Brush fire season in full swing
by: Nikki Schenfeld
Posted: Aug 4, 2023 / 08:58 PM HST
Updated: Aug 4, 2023 / 09:06 PM HST
HONOLULU (KHON2) — Brush fire season is underway. In the last 24 hours, Hawaii has seen several fires that have led to road closures and even airport closures. August tends to be peak fire season in Hawaii.
Five years ago, nearly 10,000 acres burned in Makaha and Waianae Valley’s; and this time two years ago, about 40,000 acres burned on Hawaii island.
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On Thursday, Aug. 3, a brush fire near Helemano Military Reservation on Paalaa Uka Pupukea Road led to an hours-long closure of Kamehameha Highway heading in and out of Oahu’s North Shore.
As that fire was burning, another one popped up in central Oahu near Waipio, which was dangerously close to several homes and freeways.
On Friday, Aug. 4, a brush fire near Kahului airport forced five in-bound flights to divert to Honolulu due to poor visibility. That fire burned about 30 acres.
No structures were damaged in any of the recent incident, but the threat of more fires remains.
“Most brush fires, by the time we’re notified it’s occurring, they’ve grown in size; and a lot of times, if someone wasn’t there to witness the start of the fire, we’re not going to be able to pinpoint the point of origin,” explained Batallion Chief Michael Jones.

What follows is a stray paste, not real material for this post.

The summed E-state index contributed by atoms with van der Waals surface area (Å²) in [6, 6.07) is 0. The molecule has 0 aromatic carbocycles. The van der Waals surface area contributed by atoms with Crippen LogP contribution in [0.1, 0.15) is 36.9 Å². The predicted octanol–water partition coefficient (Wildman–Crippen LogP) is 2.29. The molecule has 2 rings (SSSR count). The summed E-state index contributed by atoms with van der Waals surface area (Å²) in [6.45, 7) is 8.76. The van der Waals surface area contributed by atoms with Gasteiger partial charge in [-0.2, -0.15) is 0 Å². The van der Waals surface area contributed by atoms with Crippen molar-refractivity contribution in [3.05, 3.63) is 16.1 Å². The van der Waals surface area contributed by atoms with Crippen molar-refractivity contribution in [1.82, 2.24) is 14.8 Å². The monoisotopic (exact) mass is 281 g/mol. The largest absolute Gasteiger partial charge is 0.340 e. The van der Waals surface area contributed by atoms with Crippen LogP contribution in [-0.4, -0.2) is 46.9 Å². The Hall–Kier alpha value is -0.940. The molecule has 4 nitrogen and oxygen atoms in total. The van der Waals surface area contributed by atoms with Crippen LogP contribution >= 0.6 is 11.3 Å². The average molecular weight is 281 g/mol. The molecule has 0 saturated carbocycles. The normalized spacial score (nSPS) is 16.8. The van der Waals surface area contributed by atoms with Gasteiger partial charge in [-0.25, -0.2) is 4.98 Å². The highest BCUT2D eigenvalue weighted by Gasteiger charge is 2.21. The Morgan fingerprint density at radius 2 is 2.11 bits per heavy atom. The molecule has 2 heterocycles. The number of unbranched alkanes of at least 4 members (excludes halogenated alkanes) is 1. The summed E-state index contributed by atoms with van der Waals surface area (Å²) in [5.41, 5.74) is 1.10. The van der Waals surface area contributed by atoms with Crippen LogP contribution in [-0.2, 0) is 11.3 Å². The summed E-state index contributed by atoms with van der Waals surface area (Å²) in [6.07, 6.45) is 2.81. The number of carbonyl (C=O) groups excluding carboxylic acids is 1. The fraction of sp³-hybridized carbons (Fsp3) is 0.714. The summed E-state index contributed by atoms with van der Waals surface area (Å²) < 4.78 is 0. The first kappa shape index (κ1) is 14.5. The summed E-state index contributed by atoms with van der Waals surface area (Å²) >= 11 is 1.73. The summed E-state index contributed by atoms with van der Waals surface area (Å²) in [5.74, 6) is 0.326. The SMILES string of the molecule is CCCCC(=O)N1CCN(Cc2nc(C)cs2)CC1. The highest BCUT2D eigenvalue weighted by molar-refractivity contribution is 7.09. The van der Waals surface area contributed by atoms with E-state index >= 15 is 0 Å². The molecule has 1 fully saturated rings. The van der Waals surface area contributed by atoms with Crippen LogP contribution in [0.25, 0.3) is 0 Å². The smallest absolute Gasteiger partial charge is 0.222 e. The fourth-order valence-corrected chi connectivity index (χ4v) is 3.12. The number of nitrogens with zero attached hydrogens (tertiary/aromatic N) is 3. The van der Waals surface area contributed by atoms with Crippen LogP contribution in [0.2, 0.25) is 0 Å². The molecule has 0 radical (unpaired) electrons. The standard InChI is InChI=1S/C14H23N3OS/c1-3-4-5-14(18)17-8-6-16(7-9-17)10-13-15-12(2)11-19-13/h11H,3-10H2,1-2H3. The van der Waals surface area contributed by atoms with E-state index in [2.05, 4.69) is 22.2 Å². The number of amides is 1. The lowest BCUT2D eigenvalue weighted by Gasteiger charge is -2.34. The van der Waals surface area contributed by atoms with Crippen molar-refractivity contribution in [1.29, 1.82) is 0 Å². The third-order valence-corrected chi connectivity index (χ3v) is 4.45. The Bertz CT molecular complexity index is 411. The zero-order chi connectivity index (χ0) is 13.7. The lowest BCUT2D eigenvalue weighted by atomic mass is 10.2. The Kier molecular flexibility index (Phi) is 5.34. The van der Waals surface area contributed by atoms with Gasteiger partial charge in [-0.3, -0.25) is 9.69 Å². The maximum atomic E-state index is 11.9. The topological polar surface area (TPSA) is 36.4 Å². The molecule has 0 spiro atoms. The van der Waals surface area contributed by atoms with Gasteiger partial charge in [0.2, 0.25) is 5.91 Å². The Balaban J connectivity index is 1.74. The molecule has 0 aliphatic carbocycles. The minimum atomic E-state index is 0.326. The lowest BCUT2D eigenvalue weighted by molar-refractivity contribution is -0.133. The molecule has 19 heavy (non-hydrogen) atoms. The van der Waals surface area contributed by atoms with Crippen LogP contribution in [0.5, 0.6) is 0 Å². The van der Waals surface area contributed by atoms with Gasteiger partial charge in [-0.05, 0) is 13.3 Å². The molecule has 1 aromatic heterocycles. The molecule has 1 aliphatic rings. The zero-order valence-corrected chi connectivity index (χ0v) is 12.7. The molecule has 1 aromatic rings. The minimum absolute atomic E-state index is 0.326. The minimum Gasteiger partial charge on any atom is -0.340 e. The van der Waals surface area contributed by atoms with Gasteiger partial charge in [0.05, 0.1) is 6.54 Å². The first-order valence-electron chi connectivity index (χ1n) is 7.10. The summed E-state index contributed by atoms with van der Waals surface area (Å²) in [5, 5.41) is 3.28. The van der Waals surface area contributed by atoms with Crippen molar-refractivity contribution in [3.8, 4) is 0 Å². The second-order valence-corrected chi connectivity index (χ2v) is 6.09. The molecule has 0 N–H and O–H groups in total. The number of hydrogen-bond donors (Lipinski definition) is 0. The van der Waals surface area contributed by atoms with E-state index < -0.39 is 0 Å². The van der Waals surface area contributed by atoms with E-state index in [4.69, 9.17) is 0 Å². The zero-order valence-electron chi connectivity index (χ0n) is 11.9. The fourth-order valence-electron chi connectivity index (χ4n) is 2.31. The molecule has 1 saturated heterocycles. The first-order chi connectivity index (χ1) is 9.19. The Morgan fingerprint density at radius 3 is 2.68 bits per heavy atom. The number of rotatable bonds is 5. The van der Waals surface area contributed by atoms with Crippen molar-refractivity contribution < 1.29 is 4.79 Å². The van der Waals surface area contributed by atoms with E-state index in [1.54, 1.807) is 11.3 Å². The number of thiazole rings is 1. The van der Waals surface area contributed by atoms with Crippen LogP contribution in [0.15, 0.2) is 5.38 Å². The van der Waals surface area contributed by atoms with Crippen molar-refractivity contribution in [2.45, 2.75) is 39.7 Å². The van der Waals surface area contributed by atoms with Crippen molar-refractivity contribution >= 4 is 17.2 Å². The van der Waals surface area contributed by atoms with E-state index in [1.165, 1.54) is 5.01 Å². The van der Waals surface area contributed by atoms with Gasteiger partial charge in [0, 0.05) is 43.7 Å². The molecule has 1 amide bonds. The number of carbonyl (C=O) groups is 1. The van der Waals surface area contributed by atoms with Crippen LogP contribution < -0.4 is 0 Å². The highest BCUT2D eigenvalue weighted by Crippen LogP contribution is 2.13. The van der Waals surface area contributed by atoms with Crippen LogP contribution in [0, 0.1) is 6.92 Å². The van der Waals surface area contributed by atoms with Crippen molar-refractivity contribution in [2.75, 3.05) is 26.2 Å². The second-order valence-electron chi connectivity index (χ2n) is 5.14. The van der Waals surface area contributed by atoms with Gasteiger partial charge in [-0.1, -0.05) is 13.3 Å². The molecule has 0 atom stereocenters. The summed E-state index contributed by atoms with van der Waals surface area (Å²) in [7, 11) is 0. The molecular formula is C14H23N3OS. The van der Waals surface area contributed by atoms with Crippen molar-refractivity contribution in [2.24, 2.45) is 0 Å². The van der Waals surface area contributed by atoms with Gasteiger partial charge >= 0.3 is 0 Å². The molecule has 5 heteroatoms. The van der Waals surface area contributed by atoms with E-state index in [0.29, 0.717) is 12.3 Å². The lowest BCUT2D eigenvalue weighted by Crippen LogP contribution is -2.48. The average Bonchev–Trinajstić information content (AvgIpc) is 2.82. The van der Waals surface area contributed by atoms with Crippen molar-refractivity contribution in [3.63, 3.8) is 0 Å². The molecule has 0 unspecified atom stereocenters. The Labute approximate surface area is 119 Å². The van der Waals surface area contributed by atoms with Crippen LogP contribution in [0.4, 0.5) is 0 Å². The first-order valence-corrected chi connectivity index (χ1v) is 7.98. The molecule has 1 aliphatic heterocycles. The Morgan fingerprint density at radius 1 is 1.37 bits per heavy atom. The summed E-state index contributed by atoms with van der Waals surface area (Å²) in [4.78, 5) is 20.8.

Even with the best fire investigators, he said its hard to determine the starting point in the middle of a charred field, compared to inside of a home or a vehicle.
There are several factors that can easily start a brush fire with the right weather conditions including electrical wires; a small spark from a device; lightning; and, of course, by humans.
“If the environment is primed for that there’s a better chance but unless there’s a witness we wont know what started it,” Chief Jones added.
Historically, August and September are the hottest months in the state.
For 2023, a rainy wet season gave way to greener areas which have turned into dry brush this summer; and an active hurricane season brings the chance of even windier conditions.
“The winds have a huge impact on the direction the fire burns, how fast it burns, how fast it spreads and then that affects our tactics on how we’re going to protect lives, property and how we’re going to put it out,” Chief Jones added.
If you live or are ever near a brush fire, HFD said they use the LIP acronym meaning “Life safety, Incident stabilization and Property conservation.
They said saving lives comes first, then figuring out how to extinguish the fire and prevent it from spreading.
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“And the last thing, if we’re not worried about lives and controlled the incident to the best of our ability, then it’s property conservation –- anything that doesn’t involve a person, we’ll protect that as well,” he explained. “So, it’s a constant shift of priorities depending upon what’s in danger at that time.”
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